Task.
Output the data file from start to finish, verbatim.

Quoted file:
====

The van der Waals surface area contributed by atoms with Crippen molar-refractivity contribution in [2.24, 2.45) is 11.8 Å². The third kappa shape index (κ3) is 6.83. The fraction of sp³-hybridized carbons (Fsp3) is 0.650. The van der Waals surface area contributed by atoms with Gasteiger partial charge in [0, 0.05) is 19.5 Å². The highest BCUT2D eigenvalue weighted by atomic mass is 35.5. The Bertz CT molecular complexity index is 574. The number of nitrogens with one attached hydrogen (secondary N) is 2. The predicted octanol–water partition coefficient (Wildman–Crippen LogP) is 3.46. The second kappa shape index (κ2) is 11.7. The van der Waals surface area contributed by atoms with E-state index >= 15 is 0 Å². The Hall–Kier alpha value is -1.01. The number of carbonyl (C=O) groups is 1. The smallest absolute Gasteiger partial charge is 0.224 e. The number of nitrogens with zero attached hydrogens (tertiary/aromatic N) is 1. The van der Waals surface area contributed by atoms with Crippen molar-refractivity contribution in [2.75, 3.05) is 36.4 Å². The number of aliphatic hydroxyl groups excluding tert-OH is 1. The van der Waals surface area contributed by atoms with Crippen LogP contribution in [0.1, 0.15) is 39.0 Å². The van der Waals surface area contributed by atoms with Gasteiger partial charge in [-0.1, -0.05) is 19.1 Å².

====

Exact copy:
The van der Waals surface area contributed by atoms with Crippen molar-refractivity contribution in [2.24, 2.45) is 11.8 Å². The third kappa shape index (κ3) is 6.83. The fraction of sp³-hybridized carbons (Fsp3) is 0.650. The van der Waals surface area contributed by atoms with Gasteiger partial charge in [0, 0.05) is 19.5 Å². The highest BCUT2D eigenvalue weighted by atomic mass is 35.5. The Bertz CT molecular complexity index is 574. The number of nitrogens with one attached hydrogen (secondary N) is 2. The predicted octanol–water partition coefficient (Wildman–Crippen LogP) is 3.46. The second kappa shape index (κ2) is 11.7. The van der Waals surface area contributed by atoms with E-state index >= 15 is 0 Å². The Hall–Kier alpha value is -1.01. The number of carbonyl (C=O) groups is 1. The smallest absolute Gasteiger partial charge is 0.224 e. The number of nitrogens with zero attached hydrogens (tertiary/aromatic N) is 1. The van der Waals surface area contributed by atoms with Crippen molar-refractivity contribution in [2.75, 3.05) is 36.4 Å². The number of aliphatic hydroxyl groups excluding tert-OH is 1. The van der Waals surface area contributed by atoms with Crippen LogP contribution in [0.1, 0.15) is 39.0 Å². The van der Waals surface area contributed by atoms with Gasteiger partial charge in [-0.1, -0.05) is 19.1 Å².